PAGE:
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Math Help - Intro to Derivatives - Quotient Rule

  1. #1
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    Intro to Derivatives - Quotient Rule



    There is no answer in my textbook for this question.
    Please show a step by step solution so I could follow through...

    Here's what I've done so far:

    y' = \frac {5(x + 2) - 1(5x + 2)}{(x+2)^2}

    y' = \frac {5x + 10 - 5x - 2}{(x+2)^2}

    y' = \frac {8}{(x+2)^2}

    Now what?
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  2. #2
    o_O
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    You know that derivatives essentially represent the slopes of a function. So, if you were to have tangents with a negative slope, f'(x) must be negative.

    If f(x) does not have any negative tangents, that must mean f'(x) is never less than 0. Does this happen in your expression for f'(x)?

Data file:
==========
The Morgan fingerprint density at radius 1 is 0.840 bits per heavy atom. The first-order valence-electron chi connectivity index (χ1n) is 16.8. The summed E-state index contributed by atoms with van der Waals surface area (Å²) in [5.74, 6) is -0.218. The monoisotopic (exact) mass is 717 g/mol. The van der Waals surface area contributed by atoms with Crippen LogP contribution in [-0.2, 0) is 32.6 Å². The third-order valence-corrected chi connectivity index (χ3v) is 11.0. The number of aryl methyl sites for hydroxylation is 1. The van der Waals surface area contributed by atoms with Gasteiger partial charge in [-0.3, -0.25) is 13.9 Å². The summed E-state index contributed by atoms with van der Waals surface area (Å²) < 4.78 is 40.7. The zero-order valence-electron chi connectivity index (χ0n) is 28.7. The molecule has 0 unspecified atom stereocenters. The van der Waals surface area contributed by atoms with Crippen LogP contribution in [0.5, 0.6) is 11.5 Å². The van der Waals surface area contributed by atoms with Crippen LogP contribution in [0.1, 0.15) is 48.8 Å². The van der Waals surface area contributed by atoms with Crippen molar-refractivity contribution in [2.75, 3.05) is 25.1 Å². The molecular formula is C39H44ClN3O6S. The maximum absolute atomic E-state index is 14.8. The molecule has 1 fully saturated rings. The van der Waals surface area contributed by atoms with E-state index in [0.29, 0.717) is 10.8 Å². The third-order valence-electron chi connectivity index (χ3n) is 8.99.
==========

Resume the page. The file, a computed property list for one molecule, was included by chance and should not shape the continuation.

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  3. #3
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    Quote Originally Posted by o_O View Post
    You know that derivatives essentially represent the slopes of a function. So, if you were to have tangents with a negative slope, f'(x) must be negative.

    If f(x) does not have any negative tangents, that must mean f'(x) is never less than 0. Does this happen in your expression for f'(x)?
    Yes, it doesn't have any negative tangents because the denominator will always be positive and the numerator is a constant positive value?

    OT: When you're finding the x values to substitute in the original equation, do you solve for the numerator or denominator?

    For example;

    Original Equation: f(x) = ax^2 + bx + c

    f'(x) = \frac {(x+4)(x-5)}{(x-2)^2}
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  4. #4
    o_O
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    .. I'm assuming you took the derivative right
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